Childhood Abuse

An alleged survivor of a horrific catalogue of childhood abuse has been taken on an emotional journey back to the scenes of his ordeal by BBC South’s Inside Out.

Les Cummings, 63, is campaigning for an apology from Portsmouth City Council for the abuse he claims to have suffered in its care in the Fifties.

Following the shocking revelations of abuse in Jersey, Hampshire Police are now reviewing the findings of an earlier investigation into Les’ claims.

In Friday night’s programme, Les agrees to revisit both the last remaining building of Cosham’s Children’s Cottage Homes and his first foster home.

Les’s fight for an apology – and compensation – from the city council has set him on a mission to trace many of his fellow care home children, in the hope of proving his memories are true.

“It’s difficult to explain what it’s like to be a victim of abuse all those years ago, and at 63 years of age I’m tired of being an abused victim. I want an end to it,” he said.

Les has so far traced more than 20 other alleged victims, a number of whom also recount their shocking stories to Inside Out.

In their accounts, one man’s name appears time and time again: Deputy Superintendent Alfred John Bott.

Touring the site of the home, which now houses offices, Les said: “One time he said to me: ‘hold [your sister’s] hands behind her back,’ and I had to hold her hands behind her back and he punched her in the stomach a couple of times. I’m holding her and he went off laughing. He thought it was funny.”

The Cottage Home was opened in 1931 as a more humane improvement on the workhouse.

By the time Les was taken into care, there were about 130 children kept in a handful of cottages. Each was overseen by a housemother in a system that was supposed to recreate the atmosphere of a caring family.

Labelled the city’s unwanted and unloved, the children’s main hope of escape from the brutal regime lay in being fostered.

But, for Les, finding a foster family was no such salvation. In 1951, aged seven, he was sent to a foster home in Queens Road in Copnor.

He believes he was the victim of an organised paedophile ring, farming out children for abuse. He says for the next two-and-a-half years he was beaten, starved and suffered appalling sexual abuse.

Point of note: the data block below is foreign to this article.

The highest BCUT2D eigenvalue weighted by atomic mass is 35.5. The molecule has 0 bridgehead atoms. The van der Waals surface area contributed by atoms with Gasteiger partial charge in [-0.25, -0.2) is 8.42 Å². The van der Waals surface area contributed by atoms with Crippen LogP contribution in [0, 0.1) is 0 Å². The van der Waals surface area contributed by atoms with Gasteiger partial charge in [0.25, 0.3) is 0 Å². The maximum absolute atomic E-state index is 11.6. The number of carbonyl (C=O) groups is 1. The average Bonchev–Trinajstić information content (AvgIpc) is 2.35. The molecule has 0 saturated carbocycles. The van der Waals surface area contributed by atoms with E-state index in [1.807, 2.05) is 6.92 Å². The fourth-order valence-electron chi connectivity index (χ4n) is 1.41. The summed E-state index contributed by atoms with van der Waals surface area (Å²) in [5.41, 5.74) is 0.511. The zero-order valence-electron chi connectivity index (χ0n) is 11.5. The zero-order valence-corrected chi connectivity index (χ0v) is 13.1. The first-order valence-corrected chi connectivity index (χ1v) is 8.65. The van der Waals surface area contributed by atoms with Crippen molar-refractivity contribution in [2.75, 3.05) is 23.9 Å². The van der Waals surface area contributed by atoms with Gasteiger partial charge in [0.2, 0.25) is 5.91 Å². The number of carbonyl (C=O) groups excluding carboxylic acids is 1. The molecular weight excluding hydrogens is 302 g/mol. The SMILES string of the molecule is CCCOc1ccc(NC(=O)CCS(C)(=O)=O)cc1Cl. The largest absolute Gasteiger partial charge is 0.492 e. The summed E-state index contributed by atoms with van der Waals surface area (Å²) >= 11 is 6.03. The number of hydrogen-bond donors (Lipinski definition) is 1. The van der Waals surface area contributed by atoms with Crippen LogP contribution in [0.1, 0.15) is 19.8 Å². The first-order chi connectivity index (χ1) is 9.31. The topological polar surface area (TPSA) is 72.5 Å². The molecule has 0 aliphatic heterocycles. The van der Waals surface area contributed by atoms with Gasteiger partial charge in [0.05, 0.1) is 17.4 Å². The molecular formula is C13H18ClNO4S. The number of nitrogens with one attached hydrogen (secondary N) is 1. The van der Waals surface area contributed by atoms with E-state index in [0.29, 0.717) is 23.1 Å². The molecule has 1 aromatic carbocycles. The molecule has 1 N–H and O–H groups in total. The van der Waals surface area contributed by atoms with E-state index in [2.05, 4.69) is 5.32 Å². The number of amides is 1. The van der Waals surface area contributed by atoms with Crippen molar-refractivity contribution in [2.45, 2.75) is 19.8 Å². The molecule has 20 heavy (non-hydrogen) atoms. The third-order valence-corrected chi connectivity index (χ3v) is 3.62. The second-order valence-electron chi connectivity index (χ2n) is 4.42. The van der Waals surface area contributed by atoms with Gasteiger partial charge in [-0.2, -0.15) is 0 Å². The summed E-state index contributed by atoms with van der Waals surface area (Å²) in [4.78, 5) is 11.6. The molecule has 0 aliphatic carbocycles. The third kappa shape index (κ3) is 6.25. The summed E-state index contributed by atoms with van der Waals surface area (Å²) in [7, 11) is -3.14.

Inside Out’s cameras follow Les as he returns to the house, where he was often shut for hours on end in a tiny cupboard under the stairs.

“That’s my prison, that’s my dungeon under the stairs. I spent hours in there, weekends sometimes. No food, no water, nothing. I used to bite on the wood in there,” he said, when seeing the cupboard for the first time in almost 50 years.

But it was in the front room where the worst abuse was carried out by his foster father.

“He would close the door and I was alone. You can’t do anything about it. He has got to do what he wants to do and there’s nothing you can do about it,” he said.

Breaking down in tears, Les added: “He took away me feeling like I was a man. He took that away. Unless you have been abused like that you can’t understand what it does.

“But I will tell you the biggest courage is coming here today. I know some people will think ‘how can you do it?’ Well, it takes balls to come here and do this. Now I am a man and I don’t care what anybody says.”

Hampshire Police said 17 of the 18 people accused of abuse are either dead or untraceable.

But they have now agreed to review the inquiry they held in 2006 and have re-interviewed Les.

Portsmouth City Council said that, while it does sympathise with the victims’ suffering, it still cannot accept liability for any compensation claim.

7.30pm on Friday 7 March 2008 on BBC One South

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